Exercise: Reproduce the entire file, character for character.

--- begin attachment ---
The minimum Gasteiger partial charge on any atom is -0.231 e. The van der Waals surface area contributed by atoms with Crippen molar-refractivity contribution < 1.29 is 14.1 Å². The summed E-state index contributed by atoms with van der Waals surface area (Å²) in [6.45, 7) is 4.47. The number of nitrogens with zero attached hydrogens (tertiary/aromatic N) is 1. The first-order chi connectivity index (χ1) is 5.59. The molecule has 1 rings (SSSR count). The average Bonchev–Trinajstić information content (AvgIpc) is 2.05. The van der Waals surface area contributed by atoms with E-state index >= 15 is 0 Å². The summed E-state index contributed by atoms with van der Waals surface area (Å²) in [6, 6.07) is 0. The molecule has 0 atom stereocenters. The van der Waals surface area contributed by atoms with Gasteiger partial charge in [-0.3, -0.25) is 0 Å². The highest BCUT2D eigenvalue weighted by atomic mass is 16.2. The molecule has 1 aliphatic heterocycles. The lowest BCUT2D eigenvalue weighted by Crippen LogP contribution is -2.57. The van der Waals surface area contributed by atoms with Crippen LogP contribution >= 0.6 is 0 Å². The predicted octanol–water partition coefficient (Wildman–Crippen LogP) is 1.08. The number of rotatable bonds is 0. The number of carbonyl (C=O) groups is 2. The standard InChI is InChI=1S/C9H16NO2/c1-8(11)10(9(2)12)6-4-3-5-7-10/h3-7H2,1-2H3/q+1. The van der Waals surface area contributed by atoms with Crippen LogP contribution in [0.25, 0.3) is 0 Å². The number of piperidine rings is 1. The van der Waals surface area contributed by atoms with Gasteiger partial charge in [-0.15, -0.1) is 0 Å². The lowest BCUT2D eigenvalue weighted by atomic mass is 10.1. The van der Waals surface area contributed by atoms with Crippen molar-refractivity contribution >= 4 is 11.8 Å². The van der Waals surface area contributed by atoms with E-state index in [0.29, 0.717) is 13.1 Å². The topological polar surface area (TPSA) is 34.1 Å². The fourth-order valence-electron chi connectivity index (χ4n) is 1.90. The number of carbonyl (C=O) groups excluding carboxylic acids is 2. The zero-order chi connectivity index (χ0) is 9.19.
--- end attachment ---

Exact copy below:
The minimum Gasteiger partial charge on any atom is -0.231 e. The van der Waals surface area contributed by atoms with Crippen molar-refractivity contribution < 1.29 is 14.1 Å². The summed E-state index contributed by atoms with van der Waals surface area (Å²) in [6.45, 7) is 4.47. The number of nitrogens with zero attached hydrogens (tertiary/aromatic N) is 1. The first-order chi connectivity index (χ1) is 5.59. The molecule has 1 rings (SSSR count). The average Bonchev–Trinajstić information content (AvgIpc) is 2.05. The van der Waals surface area contributed by atoms with E-state index >= 15 is 0 Å². The summed E-state index contributed by atoms with van der Waals surface area (Å²) in [6, 6.07) is 0. The molecule has 0 atom stereocenters. The van der Waals surface area contributed by atoms with Gasteiger partial charge in [-0.3, -0.25) is 0 Å². The highest BCUT2D eigenvalue weighted by atomic mass is 16.2. The molecule has 1 aliphatic heterocycles. The lowest BCUT2D eigenvalue weighted by Crippen LogP contribution is -2.57. The van der Waals surface area contributed by atoms with Crippen LogP contribution >= 0.6 is 0 Å². The predicted octanol–water partition coefficient (Wildman–Crippen LogP) is 1.08. The number of rotatable bonds is 0. The number of carbonyl (C=O) groups is 2. The standard InChI is InChI=1S/C9H16NO2/c1-8(11)10(9(2)12)6-4-3-5-7-10/h3-7H2,1-2H3/q+1. The van der Waals surface area contributed by atoms with Crippen LogP contribution in [0.25, 0.3) is 0 Å². The number of piperidine rings is 1. The van der Waals surface area contributed by atoms with Gasteiger partial charge in [-0.15, -0.1) is 0 Å². The lowest BCUT2D eigenvalue weighted by atomic mass is 10.1. The van der Waals surface area contributed by atoms with Crippen molar-refractivity contribution >= 4 is 11.8 Å². The van der Waals surface area contributed by atoms with E-state index in [0.29, 0.717) is 13.1 Å². The topological polar surface area (TPSA) is 34.1 Å². The fourth-order valence-electron chi connectivity index (χ4n) is 1.90. The number of carbonyl (C=O) groups excluding carboxylic acids is 2. The zero-order chi connectivity index (χ0) is 9.19.